Middle Kingdom of Egypt

The Middle Kingdom of Egypt (also known as The Period of Reunification) is the period in the history of ancient Egypt following a period of political division known as the First Intermediate Period. The Middle Kingdom lasted from approximately 2040 to 1782 BC, stretching from the reunification of Egypt under the reign of Mentuhotep II in the Eleventh Dynasty to the end of the Twelfth Dynasty. The kings of the Eleventh Dynasty ruled from Thebes and the kings of the Twelfth Dynasty ruled from el-Lisht.

Middle Kingdom of Egypt
c. 2055 BC–c.1650 BC
CapitalThebes, Itjtawy
Common languagesAncient Egyptian
Ancient Egyptian religion
GovernmentDivine, absolute monarchy
 c.2061 – 2010 BC
Mentuhotep II (first)
 c.1650 BC
Merneferre Ay or last king of the Thirteenth Dynasty of Egypt
c. 2055 BC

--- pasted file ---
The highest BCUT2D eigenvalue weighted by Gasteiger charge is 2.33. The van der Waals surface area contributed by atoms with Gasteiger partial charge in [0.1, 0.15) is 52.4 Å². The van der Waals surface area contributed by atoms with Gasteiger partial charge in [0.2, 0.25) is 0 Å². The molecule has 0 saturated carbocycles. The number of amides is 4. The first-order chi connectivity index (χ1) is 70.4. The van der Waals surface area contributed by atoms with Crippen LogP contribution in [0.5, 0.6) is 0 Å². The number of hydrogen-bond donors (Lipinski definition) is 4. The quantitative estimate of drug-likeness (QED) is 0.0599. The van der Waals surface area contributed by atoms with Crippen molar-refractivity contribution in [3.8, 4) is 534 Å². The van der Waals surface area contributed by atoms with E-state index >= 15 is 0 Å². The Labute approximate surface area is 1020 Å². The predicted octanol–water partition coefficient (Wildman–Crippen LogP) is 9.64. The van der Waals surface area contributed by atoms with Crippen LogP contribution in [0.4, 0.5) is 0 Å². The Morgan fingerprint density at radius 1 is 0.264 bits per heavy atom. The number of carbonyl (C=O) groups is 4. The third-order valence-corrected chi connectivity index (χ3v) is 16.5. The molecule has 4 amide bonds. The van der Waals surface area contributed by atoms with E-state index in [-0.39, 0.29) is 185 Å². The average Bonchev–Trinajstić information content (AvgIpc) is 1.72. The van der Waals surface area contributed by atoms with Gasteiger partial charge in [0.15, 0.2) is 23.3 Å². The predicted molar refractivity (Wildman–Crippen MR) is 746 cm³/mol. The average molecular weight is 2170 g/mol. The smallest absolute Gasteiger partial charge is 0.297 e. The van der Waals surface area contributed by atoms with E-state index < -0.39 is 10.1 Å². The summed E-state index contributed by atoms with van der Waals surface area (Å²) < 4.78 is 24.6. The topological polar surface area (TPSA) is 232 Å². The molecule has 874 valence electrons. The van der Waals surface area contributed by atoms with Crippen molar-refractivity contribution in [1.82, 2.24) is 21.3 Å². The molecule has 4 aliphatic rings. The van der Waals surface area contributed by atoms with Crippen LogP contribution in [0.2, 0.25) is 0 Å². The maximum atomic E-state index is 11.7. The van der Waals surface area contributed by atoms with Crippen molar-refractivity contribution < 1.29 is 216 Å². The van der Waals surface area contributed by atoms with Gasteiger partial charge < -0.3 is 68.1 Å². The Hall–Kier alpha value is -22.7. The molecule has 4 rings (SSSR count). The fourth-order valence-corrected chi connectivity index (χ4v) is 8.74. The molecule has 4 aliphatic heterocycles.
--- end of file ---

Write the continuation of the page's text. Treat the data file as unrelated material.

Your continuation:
c.1650 BC
Preceded by
Succeeded by
First Intermediate Period of Egypt
Second Intermediate Period of Egypt
Today part ofEgypt

The concept of the Middle Kingdom as one of three golden ages was coined in 1845 by German Egyptologist Baron von Bunsen, and its definition evolved significantly throughout the 19th and 20th centuries.[1] Some scholars also include the Thirteenth Dynasty of Egypt wholly into this period, in which case the Middle Kingdom would end around 1650 BC, while others only include it until Merneferre Ay around 1700 BC, last king of this dynasty to be attested in both Upper and Lower Egypt. During the Middle Kingdom period, Osiris became the most important deity in popular religion.[2] The Middle Kingdom was followed by the Second Intermediate Period of Egypt, another period of division that involved foreign rule of Lower Egypt by the Hyksos of West Asia.

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